Environment minister Liz Truss has just approved this fresh use of bee-killing pesticides. It’s no surprise – she’s been exposed holding cosy meetings with chemical industry lobbyists. If our environment minister won’t protect bees, we need to turn the pressure onto David Cameron. He’s her boss – and that means he has the power to overturn her decision.

Please can you sign the emergency petition to Cameron now, asking him to overrule his minister and act to protect the bees? It will only take a few seconds.(5).

People Socially Cleansed As ‘Dirty Money’ Floods Into London

“There is no place for dirty money in Britain”, so says UK Prime Minister, David Cameron, who has promised to crack down on dodgy offshore companies that buy up luxury properties in the UK. Cameron says he will introduce a public land registry of properties owned by foreign investors. Channel 4 News has access to the data which highlights the problem is particularly acute in London.

“London must not become a safe have for corrupt money from around the world”, says Cameron. “We need to stop corrupt officials or organized criminals using anonymous shadow companies to invest their ill-gotten gains in London property without being tracked down.”

The figures are staggering. Some £122 billion worth of property in England and Wales is owned by foreign companies. Around 100,000 UK property titles are registered to them. Most are in Greater London where almost 43,000 properties are owned by overseas firms. “There is no place for dirty money in Britain. Indeed, there should be no place for dirty money anywhere. That is my message to foreign forces. London is not a place to stash your dodgy cash”, he said.

Undercover reporters’ working as part of the Dispatches documentary, From Russia With Cash, discovered just how easy it is to buy property in London with no questions asked. Chido Dunn from Global Witness says that “the presence of corrupt money in the London property market props up corrupt regimes overseas and means that a lot of people are stuck in poverty and violence and don’t have access to education.

So concretely, how is Cameron proposing to deal with the problem?

In the Autumn, data will be released that will highlight which foreign companies are buying up property in England and Wales. Although the data already exists within the public domain, Downing Street says it will now be more easily available.

In Westminster, where one in ten homes are owned by foreign investors, Channel 4 asked  Transparency International about the changes that are being consulted on.  A TI spokesman said that if enacted, the proposals would require foreign owners to declare their interests at the same standard as UK companies. The unanswered question is why the discrepancy in the first place?

That aside, over last 10 years a suspected £180 million of laundered money has been investigated by the authorities. However, according to Global Witness, that’s merely the tip of a very large ice berg. What these new measures will do if enacted will be to identify where the corrupt money is and prevent it from coming in to the country in the future. Currently the government is able to identify who owns a property on an individual and company basis but crucially not who the real people are who hide behind these companies.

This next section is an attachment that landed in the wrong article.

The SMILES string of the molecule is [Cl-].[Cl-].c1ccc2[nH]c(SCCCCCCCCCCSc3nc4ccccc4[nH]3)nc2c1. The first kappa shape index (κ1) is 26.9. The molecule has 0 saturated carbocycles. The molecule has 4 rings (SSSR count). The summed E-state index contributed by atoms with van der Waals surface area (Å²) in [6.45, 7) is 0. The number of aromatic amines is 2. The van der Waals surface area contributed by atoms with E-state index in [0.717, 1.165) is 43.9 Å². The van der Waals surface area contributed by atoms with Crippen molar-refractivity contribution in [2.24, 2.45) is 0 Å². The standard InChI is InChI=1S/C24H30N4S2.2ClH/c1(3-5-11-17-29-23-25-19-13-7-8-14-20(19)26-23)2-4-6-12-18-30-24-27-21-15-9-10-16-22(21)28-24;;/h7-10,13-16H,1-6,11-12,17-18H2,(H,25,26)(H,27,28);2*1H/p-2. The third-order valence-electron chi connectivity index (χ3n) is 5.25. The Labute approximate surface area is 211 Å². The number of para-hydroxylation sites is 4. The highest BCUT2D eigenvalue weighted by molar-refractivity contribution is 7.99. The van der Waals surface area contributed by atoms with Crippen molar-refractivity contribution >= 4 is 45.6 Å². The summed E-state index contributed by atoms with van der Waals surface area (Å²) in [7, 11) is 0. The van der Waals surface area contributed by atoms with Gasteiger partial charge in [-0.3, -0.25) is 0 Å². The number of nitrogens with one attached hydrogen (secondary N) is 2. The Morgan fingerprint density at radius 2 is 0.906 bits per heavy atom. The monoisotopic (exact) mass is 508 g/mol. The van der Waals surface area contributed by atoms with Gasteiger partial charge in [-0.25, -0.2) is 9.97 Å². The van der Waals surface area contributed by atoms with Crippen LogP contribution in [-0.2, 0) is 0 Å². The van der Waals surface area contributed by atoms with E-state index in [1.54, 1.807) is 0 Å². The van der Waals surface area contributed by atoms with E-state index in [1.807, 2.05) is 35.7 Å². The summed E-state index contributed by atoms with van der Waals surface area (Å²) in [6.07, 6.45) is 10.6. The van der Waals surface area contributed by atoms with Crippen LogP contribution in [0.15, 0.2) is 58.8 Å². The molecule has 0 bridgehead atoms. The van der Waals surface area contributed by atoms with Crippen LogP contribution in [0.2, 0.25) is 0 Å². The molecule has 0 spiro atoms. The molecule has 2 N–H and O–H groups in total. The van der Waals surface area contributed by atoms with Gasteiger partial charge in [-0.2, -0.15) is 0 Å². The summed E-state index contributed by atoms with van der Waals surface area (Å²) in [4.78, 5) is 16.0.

People can still use offshore companies to structure their investments in order to benefit from things like inheritance tax and capital gains tax. But, if the consultation process succeeds, people hiding money for a criminal reason will no longer be able to hide it in property.

This appears on the surface to be an important first step. The question is, should the proposals go through, will law enforcement be empowered to properly investigate the practice of money laundering in the UK?

In a speech to Muslims in Birmingham on July 20, Cameron said “that people can grow up and go to school and hardly ever come into meaningful contact with people from other backgrounds and faiths”.

But money laundering is a major contributory factor (as is the failure to tax property effectively) in house price rises which in turn results in the kind of social cleansing I discussed here. Any failure by Cameron to get to grips with the problem will increase the problem of social exclusion he claims he wants to redress.

As with much else in the area of social and economic policy, the UK government appear to be tugging at the coat tails of the United States. What applies across the Atlantic is of as much relevance in New York as it is London. But at least in the former, rent controls to some degree ameliorate the problem. That said, UK government policy is geared towards increasing the disconnect between the rich and poor in much the same way the United States is.

As George Monbiot astutely puts it:

“The rich disconnect themselves from the civic life of the nation and from any concern about its well being except as a place to extract loot. Our plutocracy now lives like the British in colonial India: in the place and ruling it, but not of it.” We suffer the same curse: a ruling class whose wealth lies offshore, and which identifies more readily with a transnational elite than with the other people of this nation. On behalf of this elite, the government now gives away £93bn a year in corporate welfare: a sum bigger than the deficit. It champions the Transatlantic Trade and Investment Partnership; a graver threat to the interests of this nation than Islamic extremism presents.”